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Using visual and/or kinesthetic information to stabilize intrinsic bimanual coordination patterns is a function of movement frequency


Coordination dynamics suggest that both in-phase and anti-phase movements are intrinsic and can be readily performed without practice. As movement frequency increases, individuals performing anti-phase movement inevitably switch to perform in-phase movement. However, due to different frames of reference used to define intrinsic coordination patterns in visual and kinesthetic domains, the perception of intrinsic coordination patterns could be ambiguous, which leads to the question whether the visually or kinesthetically perceived information is used to maintain the intrinsic coordination patterns. The current study explored how the consistency between visual and kinesthetic information would impact the performance and the associated metabolic energy consumption of intrinsic bimanual coordination patterns as movement frequency increased. Thirty participants were recruited and randomly assigned to one of three groups (“Info + Spatial +”, “Info + Spatial −”, and “Info-Spatial +”) to perform intrinsic bimanual coordination tasks using a computer-joystick system at low, high, and self-selected frequencies. The visual and kinesthetic information were manipulated to be either consistent or inconsistent by changing the spatial mapping between the motion of display and motion of joysticks. The results showed that the kinesthetic information was largely used to maintain the stability of intrinsic coordination patterns at high frequency, which could be an energy-conserving solution. However, spatial mapping alone seemed to be beneficial for keeping the visually perceived in-phase and anti-phase coordination patterns equally stable at low movement frequency, and spatially mapping the visual information to be consistent with kinesthetic information greatly enhanced the stability of anti-phase coordination. The dynamical use of visual and kinesthetic information for control of bimanual coordination is discussed.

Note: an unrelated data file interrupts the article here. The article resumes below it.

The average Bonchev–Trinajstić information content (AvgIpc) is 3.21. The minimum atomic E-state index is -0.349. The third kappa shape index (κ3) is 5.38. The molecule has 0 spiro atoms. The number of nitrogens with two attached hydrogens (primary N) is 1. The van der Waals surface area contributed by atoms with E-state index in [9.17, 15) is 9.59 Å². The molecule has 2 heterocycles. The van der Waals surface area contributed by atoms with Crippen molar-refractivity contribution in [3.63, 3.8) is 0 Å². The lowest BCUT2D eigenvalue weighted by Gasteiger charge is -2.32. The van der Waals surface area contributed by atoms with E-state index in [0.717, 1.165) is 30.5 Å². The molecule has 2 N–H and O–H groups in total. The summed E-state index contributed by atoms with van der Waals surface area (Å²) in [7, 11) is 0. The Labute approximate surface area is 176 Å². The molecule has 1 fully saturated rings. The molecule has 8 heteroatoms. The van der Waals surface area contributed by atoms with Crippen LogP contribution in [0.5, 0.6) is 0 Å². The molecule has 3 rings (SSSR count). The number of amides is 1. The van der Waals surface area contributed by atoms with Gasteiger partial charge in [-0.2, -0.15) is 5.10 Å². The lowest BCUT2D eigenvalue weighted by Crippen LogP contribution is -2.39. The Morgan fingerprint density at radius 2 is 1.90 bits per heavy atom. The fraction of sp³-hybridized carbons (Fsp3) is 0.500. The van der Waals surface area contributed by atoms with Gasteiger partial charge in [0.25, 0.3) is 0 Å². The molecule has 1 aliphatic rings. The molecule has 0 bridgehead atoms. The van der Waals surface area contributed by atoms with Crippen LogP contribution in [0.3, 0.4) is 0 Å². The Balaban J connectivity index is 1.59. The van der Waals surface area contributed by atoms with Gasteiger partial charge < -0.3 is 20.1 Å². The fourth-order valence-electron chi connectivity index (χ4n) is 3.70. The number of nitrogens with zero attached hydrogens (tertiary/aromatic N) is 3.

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  1. 1.

    Participants saw two white dots moving rhythmically at the target relative phase, either in the same direction at the same time (in-phase), or in the opposite direction at the same time (anti-phase).

  2. 2.

    The feedback was given when the produced relative phase fell within the error bandwidth (i.e., ± 20°); the color of dots changed from white to green.

  3. 3.

    PTT20 is a valid measure of performance at the required relative phase that allows us to assess within-trial stability and eliminate confounds. The validity has been proved in numerous studies (e.g. Bingham et al., 2018; Zhu et al., 2017; Snapp-Childs, Wilson, & Bingham, 2015).


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This study was funded by the UW College of Health Sciences Student Research Grant awarded to the first author. This study was also made possible by an Institutional Development Award (IDeA) from the National Institute of General Medical Sciences of the National Institutes of Health under Grant # 2P20GM103432. Its contents are solely the responsibility of the authors and do not necessarily represent the official views of NIH.

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Correspondence to Qin Zhu.

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All procedures performed in studies involving human participants were in accordance with the ethical standards of the institutional and/or national research committee and with the 1964 Helsinki declaration and its later amendments or comparable ethical standards. This article does not contain any studies with animals performed by any of the authors.

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Huang, S., Van Syoc, B., Yang, R. et al. Using visual and/or kinesthetic information to stabilize intrinsic bimanual coordination patterns is a function of movement frequency. Psychological Research (2020).

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